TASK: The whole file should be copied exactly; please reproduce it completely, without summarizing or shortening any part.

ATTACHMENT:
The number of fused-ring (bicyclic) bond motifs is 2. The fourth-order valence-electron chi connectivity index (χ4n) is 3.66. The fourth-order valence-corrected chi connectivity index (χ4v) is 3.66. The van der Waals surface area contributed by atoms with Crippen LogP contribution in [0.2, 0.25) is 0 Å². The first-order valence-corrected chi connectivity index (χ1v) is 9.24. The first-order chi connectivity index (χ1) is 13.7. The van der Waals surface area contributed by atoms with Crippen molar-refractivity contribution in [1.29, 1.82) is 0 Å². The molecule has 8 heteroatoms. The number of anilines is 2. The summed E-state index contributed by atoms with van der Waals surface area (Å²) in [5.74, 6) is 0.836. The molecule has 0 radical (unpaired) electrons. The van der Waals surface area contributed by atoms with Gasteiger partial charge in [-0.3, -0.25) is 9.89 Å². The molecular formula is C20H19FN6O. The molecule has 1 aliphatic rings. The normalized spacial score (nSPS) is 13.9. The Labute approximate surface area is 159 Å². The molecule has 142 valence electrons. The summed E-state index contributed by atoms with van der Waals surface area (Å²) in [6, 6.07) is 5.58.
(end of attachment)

The number of fused-ring (bicyclic) bond motifs is 2. The fourth-order valence-electron chi connectivity index (χ4n) is 3.66. The fourth-order valence-corrected chi connectivity index (χ4v) is 3.66. The van der Waals surface area contributed by atoms with Crippen LogP contribution in [0.2, 0.25) is 0 Å². The first-order valence-corrected chi connectivity index (χ1v) is 9.24. The first-order chi connectivity index (χ1) is 13.7. The van der Waals surface area contributed by atoms with Crippen molar-refractivity contribution in [1.29, 1.82) is 0 Å². The molecule has 8 heteroatoms. The number of anilines is 2. The summed E-state index contributed by atoms with van der Waals surface area (Å²) in [5.74, 6) is 0.836. The molecule has 0 radical (unpaired) electrons. The van der Waals surface area contributed by atoms with Gasteiger partial charge in [-0.3, -0.25) is 9.89 Å². The molecular formula is C20H19FN6O. The molecule has 1 aliphatic rings. The normalized spacial score (nSPS) is 13.9. The Labute approximate surface area is 159 Å². The molecule has 142 valence electrons. The summed E-state index contributed by atoms with van der Waals surface area (Å²) in [6, 6.07) is 5.58.